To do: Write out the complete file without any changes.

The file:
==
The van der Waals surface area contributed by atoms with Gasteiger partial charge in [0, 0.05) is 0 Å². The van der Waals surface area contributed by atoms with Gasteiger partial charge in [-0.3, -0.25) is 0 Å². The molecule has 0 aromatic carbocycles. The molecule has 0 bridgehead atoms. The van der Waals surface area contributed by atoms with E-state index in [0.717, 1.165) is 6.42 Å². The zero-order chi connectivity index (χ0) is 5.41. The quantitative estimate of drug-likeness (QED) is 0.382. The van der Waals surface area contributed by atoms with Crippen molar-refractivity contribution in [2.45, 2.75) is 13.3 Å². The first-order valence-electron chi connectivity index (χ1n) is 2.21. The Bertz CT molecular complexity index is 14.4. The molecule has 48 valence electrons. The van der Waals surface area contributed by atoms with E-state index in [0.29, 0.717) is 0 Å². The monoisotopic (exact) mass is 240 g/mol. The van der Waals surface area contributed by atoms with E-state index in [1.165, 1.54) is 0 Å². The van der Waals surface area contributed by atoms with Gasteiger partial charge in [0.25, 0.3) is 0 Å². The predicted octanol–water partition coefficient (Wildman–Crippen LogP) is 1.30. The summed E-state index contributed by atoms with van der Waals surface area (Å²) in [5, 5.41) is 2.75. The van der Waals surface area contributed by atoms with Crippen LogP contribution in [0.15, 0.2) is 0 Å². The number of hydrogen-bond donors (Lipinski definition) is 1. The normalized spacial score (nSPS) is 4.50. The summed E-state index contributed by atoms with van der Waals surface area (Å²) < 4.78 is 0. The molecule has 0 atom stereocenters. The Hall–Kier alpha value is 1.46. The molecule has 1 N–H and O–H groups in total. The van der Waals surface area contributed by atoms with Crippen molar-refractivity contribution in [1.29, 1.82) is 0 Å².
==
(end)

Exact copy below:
The van der Waals surface area contributed by atoms with Gasteiger partial charge in [0, 0.05) is 0 Å². The van der Waals surface area contributed by atoms with Gasteiger partial charge in [-0.3, -0.25) is 0 Å². The molecule has 0 aromatic carbocycles. The molecule has 0 bridgehead atoms. The van der Waals surface area contributed by atoms with E-state index in [0.717, 1.165) is 6.42 Å². The zero-order chi connectivity index (χ0) is 5.41. The quantitative estimate of drug-likeness (QED) is 0.382. The van der Waals surface area contributed by atoms with Crippen molar-refractivity contribution in [2.45, 2.75) is 13.3 Å². The first-order valence-electron chi connectivity index (χ1n) is 2.21. The Bertz CT molecular complexity index is 14.4. The molecule has 48 valence electrons. The van der Waals surface area contributed by atoms with E-state index in [0.29, 0.717) is 0 Å². The monoisotopic (exact) mass is 240 g/mol. The van der Waals surface area contributed by atoms with E-state index in [1.165, 1.54) is 0 Å². The van der Waals surface area contributed by atoms with Gasteiger partial charge in [0.25, 0.3) is 0 Å². The predicted octanol–water partition coefficient (Wildman–Crippen LogP) is 1.30. The summed E-state index contributed by atoms with van der Waals surface area (Å²) in [5, 5.41) is 2.75. The van der Waals surface area contributed by atoms with Crippen LogP contribution in [0.15, 0.2) is 0 Å². The number of hydrogen-bond donors (Lipinski definition) is 1. The normalized spacial score (nSPS) is 4.50. The summed E-state index contributed by atoms with van der Waals surface area (Å²) < 4.78 is 0. The molecule has 0 atom stereocenters. The Hall–Kier alpha value is 1.46. The molecule has 1 N–H and O–H groups in total. The van der Waals surface area contributed by atoms with Crippen molar-refractivity contribution in [1.29, 1.82) is 0 Å².